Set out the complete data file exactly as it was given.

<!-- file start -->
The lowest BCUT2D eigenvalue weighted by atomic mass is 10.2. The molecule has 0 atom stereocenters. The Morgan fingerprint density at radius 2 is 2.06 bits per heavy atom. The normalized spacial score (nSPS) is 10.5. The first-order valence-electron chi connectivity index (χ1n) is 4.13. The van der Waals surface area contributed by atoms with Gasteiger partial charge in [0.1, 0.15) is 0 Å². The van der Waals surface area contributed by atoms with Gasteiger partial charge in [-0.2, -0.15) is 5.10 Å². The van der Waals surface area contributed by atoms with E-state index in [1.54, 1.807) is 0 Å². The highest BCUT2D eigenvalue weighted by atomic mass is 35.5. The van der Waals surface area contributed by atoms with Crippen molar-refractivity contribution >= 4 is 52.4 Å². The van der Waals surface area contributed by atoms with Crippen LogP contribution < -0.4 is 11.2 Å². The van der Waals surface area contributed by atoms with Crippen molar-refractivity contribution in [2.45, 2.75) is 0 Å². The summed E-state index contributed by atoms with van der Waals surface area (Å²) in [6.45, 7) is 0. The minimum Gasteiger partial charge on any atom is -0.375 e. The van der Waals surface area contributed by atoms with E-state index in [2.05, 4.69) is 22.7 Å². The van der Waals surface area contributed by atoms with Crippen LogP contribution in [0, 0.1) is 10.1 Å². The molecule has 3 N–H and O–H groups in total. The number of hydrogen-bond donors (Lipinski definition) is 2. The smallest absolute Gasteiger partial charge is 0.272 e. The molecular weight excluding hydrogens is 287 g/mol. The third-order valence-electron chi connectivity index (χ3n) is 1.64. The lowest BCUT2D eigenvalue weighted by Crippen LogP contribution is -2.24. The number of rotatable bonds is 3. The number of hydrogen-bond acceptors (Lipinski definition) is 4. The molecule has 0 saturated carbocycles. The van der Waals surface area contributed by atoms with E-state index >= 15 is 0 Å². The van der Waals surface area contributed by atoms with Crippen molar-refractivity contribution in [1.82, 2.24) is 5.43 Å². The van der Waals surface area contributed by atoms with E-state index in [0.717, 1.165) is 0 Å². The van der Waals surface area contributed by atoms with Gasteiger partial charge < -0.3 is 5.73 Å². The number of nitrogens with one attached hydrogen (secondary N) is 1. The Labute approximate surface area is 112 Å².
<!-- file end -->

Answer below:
The lowest BCUT2D eigenvalue weighted by atomic mass is 10.2. The molecule has 0 atom stereocenters. The Morgan fingerprint density at radius 2 is 2.06 bits per heavy atom. The normalized spacial score (nSPS) is 10.5. The first-order valence-electron chi connectivity index (χ1n) is 4.13. The van der Waals surface area contributed by atoms with Gasteiger partial charge in [0.1, 0.15) is 0 Å². The van der Waals surface area contributed by atoms with Gasteiger partial charge in [-0.2, -0.15) is 5.10 Å². The van der Waals surface area contributed by atoms with E-state index in [1.54, 1.807) is 0 Å². The highest BCUT2D eigenvalue weighted by atomic mass is 35.5. The van der Waals surface area contributed by atoms with Crippen molar-refractivity contribution >= 4 is 52.4 Å². The van der Waals surface area contributed by atoms with Crippen LogP contribution < -0.4 is 11.2 Å². The van der Waals surface area contributed by atoms with Crippen molar-refractivity contribution in [2.45, 2.75) is 0 Å². The summed E-state index contributed by atoms with van der Waals surface area (Å²) in [6.45, 7) is 0. The minimum Gasteiger partial charge on any atom is -0.375 e. The van der Waals surface area contributed by atoms with E-state index in [2.05, 4.69) is 22.7 Å². The van der Waals surface area contributed by atoms with Crippen LogP contribution in [0, 0.1) is 10.1 Å². The molecule has 3 N–H and O–H groups in total. The number of hydrogen-bond donors (Lipinski definition) is 2. The smallest absolute Gasteiger partial charge is 0.272 e. The molecular weight excluding hydrogens is 287 g/mol. The third-order valence-electron chi connectivity index (χ3n) is 1.64. The lowest BCUT2D eigenvalue weighted by Crippen LogP contribution is -2.24. The number of rotatable bonds is 3. The number of hydrogen-bond acceptors (Lipinski definition) is 4. The molecule has 0 saturated carbocycles. The van der Waals surface area contributed by atoms with E-state index >= 15 is 0 Å². The van der Waals surface area contributed by atoms with Crippen molar-refractivity contribution in [1.82, 2.24) is 5.43 Å². The van der Waals surface area contributed by atoms with E-state index in [0.717, 1.165) is 0 Å². The van der Waals surface area contributed by atoms with Gasteiger partial charge < -0.3 is 5.73 Å². The number of nitrogens with one attached hydrogen (secondary N) is 1. The Labute approximate surface area is 112 Å².